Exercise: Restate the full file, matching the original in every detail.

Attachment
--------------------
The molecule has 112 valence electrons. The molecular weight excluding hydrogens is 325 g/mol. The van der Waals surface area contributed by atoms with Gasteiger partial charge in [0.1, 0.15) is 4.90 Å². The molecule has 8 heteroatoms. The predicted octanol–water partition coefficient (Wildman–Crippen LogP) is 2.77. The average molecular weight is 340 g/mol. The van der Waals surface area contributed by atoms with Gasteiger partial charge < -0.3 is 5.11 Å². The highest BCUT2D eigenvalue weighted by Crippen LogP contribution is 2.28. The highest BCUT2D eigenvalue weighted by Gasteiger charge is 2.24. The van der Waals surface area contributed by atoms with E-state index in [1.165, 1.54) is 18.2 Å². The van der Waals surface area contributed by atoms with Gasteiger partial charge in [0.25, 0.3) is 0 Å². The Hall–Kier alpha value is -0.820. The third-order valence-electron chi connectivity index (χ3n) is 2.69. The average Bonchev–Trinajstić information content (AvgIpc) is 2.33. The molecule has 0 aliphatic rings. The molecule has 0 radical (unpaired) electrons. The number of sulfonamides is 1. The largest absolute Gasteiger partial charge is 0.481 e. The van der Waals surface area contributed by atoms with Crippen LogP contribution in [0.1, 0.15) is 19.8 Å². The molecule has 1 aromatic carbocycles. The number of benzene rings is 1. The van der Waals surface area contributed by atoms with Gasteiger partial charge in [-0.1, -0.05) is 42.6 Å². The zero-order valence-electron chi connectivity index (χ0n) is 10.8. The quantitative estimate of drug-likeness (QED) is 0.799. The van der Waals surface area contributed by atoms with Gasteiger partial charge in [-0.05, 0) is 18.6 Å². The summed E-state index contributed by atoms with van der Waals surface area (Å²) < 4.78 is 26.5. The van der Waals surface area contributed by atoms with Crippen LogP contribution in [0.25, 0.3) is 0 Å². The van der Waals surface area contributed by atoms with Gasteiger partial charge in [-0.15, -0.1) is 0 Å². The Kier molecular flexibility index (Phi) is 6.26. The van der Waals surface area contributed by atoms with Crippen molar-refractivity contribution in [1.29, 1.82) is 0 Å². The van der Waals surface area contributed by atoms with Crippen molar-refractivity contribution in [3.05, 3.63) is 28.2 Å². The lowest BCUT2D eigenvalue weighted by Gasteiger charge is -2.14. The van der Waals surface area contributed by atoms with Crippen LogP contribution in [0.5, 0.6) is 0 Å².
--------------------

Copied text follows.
The molecule has 112 valence electrons. The molecular weight excluding hydrogens is 325 g/mol. The van der Waals surface area contributed by atoms with Gasteiger partial charge in [0.1, 0.15) is 4.90 Å². The molecule has 8 heteroatoms. The predicted octanol–water partition coefficient (Wildman–Crippen LogP) is 2.77. The average molecular weight is 340 g/mol. The van der Waals surface area contributed by atoms with Gasteiger partial charge < -0.3 is 5.11 Å². The highest BCUT2D eigenvalue weighted by Crippen LogP contribution is 2.28. The highest BCUT2D eigenvalue weighted by Gasteiger charge is 2.24. The van der Waals surface area contributed by atoms with E-state index in [1.165, 1.54) is 18.2 Å². The van der Waals surface area contributed by atoms with Gasteiger partial charge in [0.25, 0.3) is 0 Å². The Hall–Kier alpha value is -0.820. The third-order valence-electron chi connectivity index (χ3n) is 2.69. The average Bonchev–Trinajstić information content (AvgIpc) is 2.33. The molecule has 0 aliphatic rings. The molecule has 0 radical (unpaired) electrons. The number of sulfonamides is 1. The largest absolute Gasteiger partial charge is 0.481 e. The van der Waals surface area contributed by atoms with Crippen LogP contribution in [0.1, 0.15) is 19.8 Å². The molecule has 1 aromatic carbocycles. The number of benzene rings is 1. The van der Waals surface area contributed by atoms with Gasteiger partial charge in [-0.1, -0.05) is 42.6 Å². The zero-order valence-electron chi connectivity index (χ0n) is 10.8. The quantitative estimate of drug-likeness (QED) is 0.799. The van der Waals surface area contributed by atoms with Gasteiger partial charge in [-0.05, 0) is 18.6 Å². The summed E-state index contributed by atoms with van der Waals surface area (Å²) < 4.78 is 26.5. The van der Waals surface area contributed by atoms with Crippen LogP contribution in [0.25, 0.3) is 0 Å². The van der Waals surface area contributed by atoms with Gasteiger partial charge in [-0.15, -0.1) is 0 Å². The Kier molecular flexibility index (Phi) is 6.26. The van der Waals surface area contributed by atoms with Crippen molar-refractivity contribution in [1.29, 1.82) is 0 Å². The van der Waals surface area contributed by atoms with Crippen molar-refractivity contribution in [3.05, 3.63) is 28.2 Å². The lowest BCUT2D eigenvalue weighted by Gasteiger charge is -2.14. The van der Waals surface area contributed by atoms with Crippen LogP contribution in [0.5, 0.6) is 0 Å².